On this day, the United States achieved its 1 millionth organ transplant. This historic accomplishment was confirmed by United Network for Organ Sharing (UNOS), the nonprofit powering the U.S. organ donation and transplantation system under contract with the federal government and in partnership with the nationwide organ donation and transplant community.
Of the million U.S. transplants performed, more than half have occurred since 2007, a sustained trend of system-wide increases made possible by the ongoing expansion of more equitable organ allocation policies, an increasing focus on non-traditional donors, collaborative efforts to increase donation, the continuous evolution of organ preservation techniques and other scientific breakthroughs.
“The organ donation and transplant community has made lifesaving history together,” said Jerry McCauley, M.D., president of the UNOS Board of Directors. "We invite donor families, transplant recipients, candidates, living organ donors, physicians, professionals, volunteers, advocates and others touched by transplant to honor and celebrate the gifts that made this important milestone possible.”
The first successful transplant took place in Boston in 1954. Over 41,000 transplants were performed nationwide in 2021, the most ever in a single year, more than double the number from 25 years ago and the 9th consecutive record-setting year for deceased donor transplants.
"Achieving 1 million transplants is a tribute to the hard work and dedication of the donation and transplant community," said UNOS CEO Brian Shepard. "While one million is just a number, each one of those million is a person restored to their families and communities. While we celebrate, honor and reflect, the work continues to save even more lives, increase the effectiveness of our high-performing national system, and reach the next million."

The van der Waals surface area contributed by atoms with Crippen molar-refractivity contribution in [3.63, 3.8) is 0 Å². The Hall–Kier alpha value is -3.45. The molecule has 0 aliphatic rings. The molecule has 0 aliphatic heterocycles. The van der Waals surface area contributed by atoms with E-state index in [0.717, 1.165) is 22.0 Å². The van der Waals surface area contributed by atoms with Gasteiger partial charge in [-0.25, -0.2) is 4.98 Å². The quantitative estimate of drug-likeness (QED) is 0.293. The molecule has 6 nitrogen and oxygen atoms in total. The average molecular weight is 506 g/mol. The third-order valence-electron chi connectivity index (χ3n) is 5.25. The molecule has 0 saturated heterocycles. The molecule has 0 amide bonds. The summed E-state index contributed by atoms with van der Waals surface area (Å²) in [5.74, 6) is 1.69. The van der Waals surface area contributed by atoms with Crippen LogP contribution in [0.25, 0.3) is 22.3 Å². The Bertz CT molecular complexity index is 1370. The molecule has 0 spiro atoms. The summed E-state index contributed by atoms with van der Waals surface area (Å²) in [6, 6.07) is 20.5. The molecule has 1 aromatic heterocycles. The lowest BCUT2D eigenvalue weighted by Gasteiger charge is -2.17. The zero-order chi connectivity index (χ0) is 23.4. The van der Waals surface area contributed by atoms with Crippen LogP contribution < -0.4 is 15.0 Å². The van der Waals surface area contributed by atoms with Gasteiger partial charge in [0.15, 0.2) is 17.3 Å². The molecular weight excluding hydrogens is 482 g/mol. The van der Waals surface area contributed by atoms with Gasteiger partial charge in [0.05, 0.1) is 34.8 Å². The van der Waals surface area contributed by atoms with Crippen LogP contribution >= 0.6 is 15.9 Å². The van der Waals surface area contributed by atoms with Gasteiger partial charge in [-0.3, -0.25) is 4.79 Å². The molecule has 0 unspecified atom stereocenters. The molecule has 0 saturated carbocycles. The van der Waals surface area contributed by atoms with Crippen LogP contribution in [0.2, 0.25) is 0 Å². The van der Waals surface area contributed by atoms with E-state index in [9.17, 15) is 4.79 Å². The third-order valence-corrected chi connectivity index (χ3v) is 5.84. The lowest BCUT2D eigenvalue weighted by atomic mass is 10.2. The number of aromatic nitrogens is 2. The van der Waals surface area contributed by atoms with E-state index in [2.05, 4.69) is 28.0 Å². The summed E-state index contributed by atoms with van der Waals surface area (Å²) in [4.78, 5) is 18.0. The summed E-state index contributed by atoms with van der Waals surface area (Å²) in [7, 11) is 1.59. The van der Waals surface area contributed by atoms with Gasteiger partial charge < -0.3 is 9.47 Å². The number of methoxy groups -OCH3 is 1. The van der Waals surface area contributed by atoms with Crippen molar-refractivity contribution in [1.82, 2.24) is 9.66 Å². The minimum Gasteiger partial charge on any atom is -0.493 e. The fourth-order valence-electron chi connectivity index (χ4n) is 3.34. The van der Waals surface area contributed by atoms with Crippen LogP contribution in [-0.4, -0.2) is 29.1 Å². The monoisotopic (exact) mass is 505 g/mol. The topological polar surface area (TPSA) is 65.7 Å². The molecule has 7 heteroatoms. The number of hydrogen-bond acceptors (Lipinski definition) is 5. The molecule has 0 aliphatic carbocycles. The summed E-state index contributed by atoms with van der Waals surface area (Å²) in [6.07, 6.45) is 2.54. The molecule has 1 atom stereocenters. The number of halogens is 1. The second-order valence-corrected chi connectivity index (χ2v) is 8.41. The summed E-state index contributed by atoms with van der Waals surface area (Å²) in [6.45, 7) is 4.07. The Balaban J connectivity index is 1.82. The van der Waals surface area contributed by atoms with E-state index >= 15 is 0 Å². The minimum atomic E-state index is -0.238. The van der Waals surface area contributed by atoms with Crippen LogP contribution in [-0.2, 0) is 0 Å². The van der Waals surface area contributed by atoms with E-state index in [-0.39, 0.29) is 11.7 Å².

Continual system-wide expansion and improvement are also marked by greater equity, especially in kidney allocation, which accounts for more than 60 percent of total transplants. In 2021, 58 percent of all kidney recipients were patients of color – a 25 percent increase from 1988 driven by multiple policy and performance improvements, including the elimination of race-based calculations used to measure kidney function.
UNOS is inviting the transplant community – comprised of thousands of organ donation and transplant professionals, patients, donors, family members and volunteers – to collaborate in pursuit of the next million transplants. Living It Forward is a national initiative led by UNOS in partnership with the nation’s organ donation and transplant community to further accelerate the pace of lifesaving transplantation while commemorating so many lives saved, recognizing those still waiting, and remembering those we have lost.
Visit LivingItForward.org to read stories about some of the people behind the 1 million and see how the gift of life has allowed them to begin living it forward.
UNOS encourages everyone to become part of our community by registering as an organ donor. One person can save up to eight lives through organ donation and change the lives of as many as 75 through tissue donation. Because only two percent of people die in a way that makes organ donation possible, the need is great. More than 100,000 people remain on the transplant waitlist. Please register today at RegisterMe.org/LivingItForward.
United Network for Organ Sharing (UNOS) is the mission-driven non-profit serving as the nation’s transplant system under contract with the federal government. We lead the network of transplant hospitals, organ procurement organizations, and thousands of volunteers who are dedicated to honoring the gifts of life entrusted to us and to making lifesaving transplants possible for patients in need. Working together, we leverage data and advances in science and technology to continuously strengthen the system, increase the number of organs recovered and the number of transplants performed, and ensure patients across the nation have equitable access to transplant.